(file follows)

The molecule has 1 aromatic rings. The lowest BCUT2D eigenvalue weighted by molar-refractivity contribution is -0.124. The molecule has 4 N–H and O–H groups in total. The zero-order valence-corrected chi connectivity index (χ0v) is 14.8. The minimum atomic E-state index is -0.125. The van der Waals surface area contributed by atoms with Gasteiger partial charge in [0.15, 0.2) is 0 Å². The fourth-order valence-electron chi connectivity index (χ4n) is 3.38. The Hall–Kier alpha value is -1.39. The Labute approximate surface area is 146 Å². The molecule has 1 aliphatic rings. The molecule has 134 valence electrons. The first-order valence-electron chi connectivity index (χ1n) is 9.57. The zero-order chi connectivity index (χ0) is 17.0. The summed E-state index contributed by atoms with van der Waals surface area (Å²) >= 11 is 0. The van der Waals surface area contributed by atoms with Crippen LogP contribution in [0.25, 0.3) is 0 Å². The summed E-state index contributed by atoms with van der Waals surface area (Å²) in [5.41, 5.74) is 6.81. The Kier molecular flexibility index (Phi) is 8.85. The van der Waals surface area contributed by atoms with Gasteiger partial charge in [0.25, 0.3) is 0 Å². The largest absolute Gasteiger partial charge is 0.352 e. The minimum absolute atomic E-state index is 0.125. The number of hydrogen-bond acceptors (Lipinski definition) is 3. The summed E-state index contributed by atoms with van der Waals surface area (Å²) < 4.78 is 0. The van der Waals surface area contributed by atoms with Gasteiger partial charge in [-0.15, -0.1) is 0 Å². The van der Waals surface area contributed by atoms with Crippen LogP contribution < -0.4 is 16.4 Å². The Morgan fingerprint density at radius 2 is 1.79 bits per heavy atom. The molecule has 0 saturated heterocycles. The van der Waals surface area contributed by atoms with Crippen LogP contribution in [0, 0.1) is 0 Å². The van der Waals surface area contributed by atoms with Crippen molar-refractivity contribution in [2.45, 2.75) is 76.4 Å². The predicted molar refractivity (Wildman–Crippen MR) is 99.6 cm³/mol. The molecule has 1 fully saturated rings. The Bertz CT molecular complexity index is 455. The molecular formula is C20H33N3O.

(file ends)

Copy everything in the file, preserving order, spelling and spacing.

The molecule has 1 aromatic rings. The lowest BCUT2D eigenvalue weighted by molar-refractivity contribution is -0.124. The molecule has 4 N–H and O–H groups in total. The zero-order valence-corrected chi connectivity index (χ0v) is 14.8. The minimum atomic E-state index is -0.125. The van der Waals surface area contributed by atoms with Gasteiger partial charge in [0.15, 0.2) is 0 Å². The fourth-order valence-electron chi connectivity index (χ4n) is 3.38. The Hall–Kier alpha value is -1.39. The Labute approximate surface area is 146 Å². The molecule has 1 aliphatic rings. The molecule has 134 valence electrons. The first-order valence-electron chi connectivity index (χ1n) is 9.57. The zero-order chi connectivity index (χ0) is 17.0. The summed E-state index contributed by atoms with van der Waals surface area (Å²) >= 11 is 0. The van der Waals surface area contributed by atoms with Crippen LogP contribution in [0.25, 0.3) is 0 Å². The summed E-state index contributed by atoms with van der Waals surface area (Å²) in [5.41, 5.74) is 6.81. The Kier molecular flexibility index (Phi) is 8.85. The van der Waals surface area contributed by atoms with Gasteiger partial charge in [0.25, 0.3) is 0 Å². The largest absolute Gasteiger partial charge is 0.352 e. The minimum absolute atomic E-state index is 0.125. The number of hydrogen-bond acceptors (Lipinski definition) is 3. The summed E-state index contributed by atoms with van der Waals surface area (Å²) < 4.78 is 0. The van der Waals surface area contributed by atoms with Gasteiger partial charge in [-0.15, -0.1) is 0 Å². The van der Waals surface area contributed by atoms with Crippen LogP contribution < -0.4 is 16.4 Å². The Morgan fingerprint density at radius 2 is 1.79 bits per heavy atom. The molecule has 0 saturated heterocycles. The van der Waals surface area contributed by atoms with Crippen LogP contribution in [0, 0.1) is 0 Å². The van der Waals surface area contributed by atoms with Crippen molar-refractivity contribution in [2.45, 2.75) is 76.4 Å². The predicted molar refractivity (Wildman–Crippen MR) is 99.6 cm³/mol. The molecule has 1 fully saturated rings. The Bertz CT molecular complexity index is 455. The molecular formula is C20H33N3O.